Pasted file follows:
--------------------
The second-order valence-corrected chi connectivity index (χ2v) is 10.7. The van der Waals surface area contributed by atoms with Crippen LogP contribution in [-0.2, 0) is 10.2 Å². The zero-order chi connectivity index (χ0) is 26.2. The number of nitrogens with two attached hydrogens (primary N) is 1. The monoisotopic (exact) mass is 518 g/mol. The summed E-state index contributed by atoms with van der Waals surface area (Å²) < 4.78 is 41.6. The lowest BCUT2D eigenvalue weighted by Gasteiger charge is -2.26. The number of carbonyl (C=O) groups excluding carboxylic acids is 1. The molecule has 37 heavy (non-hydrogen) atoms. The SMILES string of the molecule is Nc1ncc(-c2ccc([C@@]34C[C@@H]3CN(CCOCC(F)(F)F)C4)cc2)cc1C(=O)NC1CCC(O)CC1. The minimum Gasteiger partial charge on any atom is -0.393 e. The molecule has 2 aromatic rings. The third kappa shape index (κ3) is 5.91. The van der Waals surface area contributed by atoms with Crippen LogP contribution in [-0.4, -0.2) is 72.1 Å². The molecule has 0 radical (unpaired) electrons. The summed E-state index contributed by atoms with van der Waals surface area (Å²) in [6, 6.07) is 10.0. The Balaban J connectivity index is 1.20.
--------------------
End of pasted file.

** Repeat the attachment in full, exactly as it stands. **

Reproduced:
The second-order valence-corrected chi connectivity index (χ2v) is 10.7. The van der Waals surface area contributed by atoms with Crippen LogP contribution in [-0.2, 0) is 10.2 Å². The zero-order chi connectivity index (χ0) is 26.2. The number of nitrogens with two attached hydrogens (primary N) is 1. The monoisotopic (exact) mass is 518 g/mol. The summed E-state index contributed by atoms with van der Waals surface area (Å²) < 4.78 is 41.6. The lowest BCUT2D eigenvalue weighted by Gasteiger charge is -2.26. The number of carbonyl (C=O) groups excluding carboxylic acids is 1. The molecule has 37 heavy (non-hydrogen) atoms. The SMILES string of the molecule is Nc1ncc(-c2ccc([C@@]34C[C@@H]3CN(CCOCC(F)(F)F)C4)cc2)cc1C(=O)NC1CCC(O)CC1. The minimum Gasteiger partial charge on any atom is -0.393 e. The molecule has 2 aromatic rings. The third kappa shape index (κ3) is 5.91. The van der Waals surface area contributed by atoms with Crippen LogP contribution in [-0.4, -0.2) is 72.1 Å². The molecule has 0 radical (unpaired) electrons. The summed E-state index contributed by atoms with van der Waals surface area (Å²) in [6, 6.07) is 10.0. The Balaban J connectivity index is 1.20.